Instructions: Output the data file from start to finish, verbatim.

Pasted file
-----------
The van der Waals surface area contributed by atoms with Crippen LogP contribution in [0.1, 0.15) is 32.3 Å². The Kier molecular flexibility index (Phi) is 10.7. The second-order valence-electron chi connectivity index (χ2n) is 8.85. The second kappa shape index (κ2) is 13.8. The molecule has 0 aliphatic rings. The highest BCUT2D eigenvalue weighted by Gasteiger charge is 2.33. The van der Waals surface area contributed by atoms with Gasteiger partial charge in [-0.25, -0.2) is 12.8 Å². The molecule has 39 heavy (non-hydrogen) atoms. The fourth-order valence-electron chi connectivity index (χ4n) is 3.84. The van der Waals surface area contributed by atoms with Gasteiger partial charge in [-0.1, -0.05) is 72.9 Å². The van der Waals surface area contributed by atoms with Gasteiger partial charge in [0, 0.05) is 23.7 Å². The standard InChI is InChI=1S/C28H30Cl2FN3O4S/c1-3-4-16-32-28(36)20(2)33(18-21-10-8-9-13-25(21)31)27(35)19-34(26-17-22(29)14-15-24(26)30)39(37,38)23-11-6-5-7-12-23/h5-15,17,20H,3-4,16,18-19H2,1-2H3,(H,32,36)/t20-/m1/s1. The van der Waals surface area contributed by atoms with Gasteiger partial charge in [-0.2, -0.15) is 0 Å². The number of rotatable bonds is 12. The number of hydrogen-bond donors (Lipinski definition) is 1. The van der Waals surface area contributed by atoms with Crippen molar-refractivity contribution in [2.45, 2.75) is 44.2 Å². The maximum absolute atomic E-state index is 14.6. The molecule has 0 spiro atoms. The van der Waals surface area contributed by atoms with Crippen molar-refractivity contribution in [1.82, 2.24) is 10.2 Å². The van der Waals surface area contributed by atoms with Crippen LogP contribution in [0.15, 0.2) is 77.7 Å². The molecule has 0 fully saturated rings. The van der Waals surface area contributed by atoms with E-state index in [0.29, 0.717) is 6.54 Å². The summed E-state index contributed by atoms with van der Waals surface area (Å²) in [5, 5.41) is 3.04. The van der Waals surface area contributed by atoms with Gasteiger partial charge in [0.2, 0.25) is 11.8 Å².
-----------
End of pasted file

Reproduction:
The van der Waals surface area contributed by atoms with Crippen LogP contribution in [0.1, 0.15) is 32.3 Å². The Kier molecular flexibility index (Phi) is 10.7. The second-order valence-electron chi connectivity index (χ2n) is 8.85. The second kappa shape index (κ2) is 13.8. The molecule has 0 aliphatic rings. The highest BCUT2D eigenvalue weighted by Gasteiger charge is 2.33. The van der Waals surface area contributed by atoms with Gasteiger partial charge in [-0.25, -0.2) is 12.8 Å². The molecule has 39 heavy (non-hydrogen) atoms. The fourth-order valence-electron chi connectivity index (χ4n) is 3.84. The van der Waals surface area contributed by atoms with Gasteiger partial charge in [-0.1, -0.05) is 72.9 Å². The van der Waals surface area contributed by atoms with Gasteiger partial charge in [0, 0.05) is 23.7 Å². The standard InChI is InChI=1S/C28H30Cl2FN3O4S/c1-3-4-16-32-28(36)20(2)33(18-21-10-8-9-13-25(21)31)27(35)19-34(26-17-22(29)14-15-24(26)30)39(37,38)23-11-6-5-7-12-23/h5-15,17,20H,3-4,16,18-19H2,1-2H3,(H,32,36)/t20-/m1/s1. The van der Waals surface area contributed by atoms with Gasteiger partial charge in [-0.2, -0.15) is 0 Å². The number of rotatable bonds is 12. The number of hydrogen-bond donors (Lipinski definition) is 1. The van der Waals surface area contributed by atoms with Crippen molar-refractivity contribution in [2.45, 2.75) is 44.2 Å². The maximum absolute atomic E-state index is 14.6. The molecule has 0 spiro atoms. The van der Waals surface area contributed by atoms with Crippen molar-refractivity contribution in [1.82, 2.24) is 10.2 Å². The van der Waals surface area contributed by atoms with Crippen LogP contribution in [0.15, 0.2) is 77.7 Å². The molecule has 0 fully saturated rings. The van der Waals surface area contributed by atoms with E-state index in [0.29, 0.717) is 6.54 Å². The summed E-state index contributed by atoms with van der Waals surface area (Å²) in [5, 5.41) is 3.04. The van der Waals surface area contributed by atoms with Gasteiger partial charge in [0.2, 0.25) is 11.8 Å².